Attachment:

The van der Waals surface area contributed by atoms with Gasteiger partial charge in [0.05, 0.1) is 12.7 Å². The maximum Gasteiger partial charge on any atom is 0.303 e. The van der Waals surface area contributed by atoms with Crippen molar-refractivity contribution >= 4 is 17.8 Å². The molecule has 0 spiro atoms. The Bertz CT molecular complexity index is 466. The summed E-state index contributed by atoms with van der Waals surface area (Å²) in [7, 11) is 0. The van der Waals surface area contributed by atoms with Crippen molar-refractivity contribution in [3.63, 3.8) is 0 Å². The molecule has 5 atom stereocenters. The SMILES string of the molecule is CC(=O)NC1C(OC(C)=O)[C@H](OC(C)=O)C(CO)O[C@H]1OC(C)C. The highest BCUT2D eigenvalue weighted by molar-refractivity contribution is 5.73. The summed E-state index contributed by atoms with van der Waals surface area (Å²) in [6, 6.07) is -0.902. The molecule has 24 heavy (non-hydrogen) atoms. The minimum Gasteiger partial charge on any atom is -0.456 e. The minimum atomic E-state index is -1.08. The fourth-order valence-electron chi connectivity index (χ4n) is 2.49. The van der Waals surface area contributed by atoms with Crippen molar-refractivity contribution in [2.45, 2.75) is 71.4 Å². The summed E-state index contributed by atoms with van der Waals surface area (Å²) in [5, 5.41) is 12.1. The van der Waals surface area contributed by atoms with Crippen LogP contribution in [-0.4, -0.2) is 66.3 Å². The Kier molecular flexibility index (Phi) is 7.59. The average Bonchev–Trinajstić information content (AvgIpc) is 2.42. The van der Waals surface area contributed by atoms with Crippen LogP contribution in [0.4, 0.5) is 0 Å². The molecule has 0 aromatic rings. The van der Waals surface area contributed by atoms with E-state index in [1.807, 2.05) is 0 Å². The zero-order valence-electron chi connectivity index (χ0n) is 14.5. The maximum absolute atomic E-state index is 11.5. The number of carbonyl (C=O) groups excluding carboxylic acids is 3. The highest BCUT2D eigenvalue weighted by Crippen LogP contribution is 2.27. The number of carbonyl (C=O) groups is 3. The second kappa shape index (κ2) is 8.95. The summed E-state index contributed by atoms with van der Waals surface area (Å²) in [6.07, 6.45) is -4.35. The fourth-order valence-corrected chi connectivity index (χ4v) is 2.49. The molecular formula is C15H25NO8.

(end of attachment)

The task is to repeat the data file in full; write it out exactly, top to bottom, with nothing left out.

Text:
The van der Waals surface area contributed by atoms with Gasteiger partial charge in [0.05, 0.1) is 12.7 Å². The maximum Gasteiger partial charge on any atom is 0.303 e. The van der Waals surface area contributed by atoms with Crippen molar-refractivity contribution >= 4 is 17.8 Å². The molecule has 0 spiro atoms. The Bertz CT molecular complexity index is 466. The summed E-state index contributed by atoms with van der Waals surface area (Å²) in [7, 11) is 0. The van der Waals surface area contributed by atoms with Crippen molar-refractivity contribution in [3.63, 3.8) is 0 Å². The molecule has 5 atom stereocenters. The SMILES string of the molecule is CC(=O)NC1C(OC(C)=O)[C@H](OC(C)=O)C(CO)O[C@H]1OC(C)C. The highest BCUT2D eigenvalue weighted by molar-refractivity contribution is 5.73. The summed E-state index contributed by atoms with van der Waals surface area (Å²) in [6, 6.07) is -0.902. The molecule has 24 heavy (non-hydrogen) atoms. The minimum Gasteiger partial charge on any atom is -0.456 e. The minimum atomic E-state index is -1.08. The fourth-order valence-electron chi connectivity index (χ4n) is 2.49. The van der Waals surface area contributed by atoms with Crippen molar-refractivity contribution in [2.45, 2.75) is 71.4 Å². The summed E-state index contributed by atoms with van der Waals surface area (Å²) in [5, 5.41) is 12.1. The van der Waals surface area contributed by atoms with Crippen LogP contribution in [-0.4, -0.2) is 66.3 Å². The Kier molecular flexibility index (Phi) is 7.59. The average Bonchev–Trinajstić information content (AvgIpc) is 2.42. The van der Waals surface area contributed by atoms with Crippen LogP contribution in [0.4, 0.5) is 0 Å². The molecule has 0 aromatic rings. The van der Waals surface area contributed by atoms with E-state index in [1.807, 2.05) is 0 Å². The zero-order valence-electron chi connectivity index (χ0n) is 14.5. The maximum absolute atomic E-state index is 11.5. The number of carbonyl (C=O) groups excluding carboxylic acids is 3. The highest BCUT2D eigenvalue weighted by Crippen LogP contribution is 2.27. The number of carbonyl (C=O) groups is 3. The second kappa shape index (κ2) is 8.95. The summed E-state index contributed by atoms with van der Waals surface area (Å²) in [6.07, 6.45) is -4.35. The fourth-order valence-corrected chi connectivity index (χ4v) is 2.49. The molecular formula is C15H25NO8.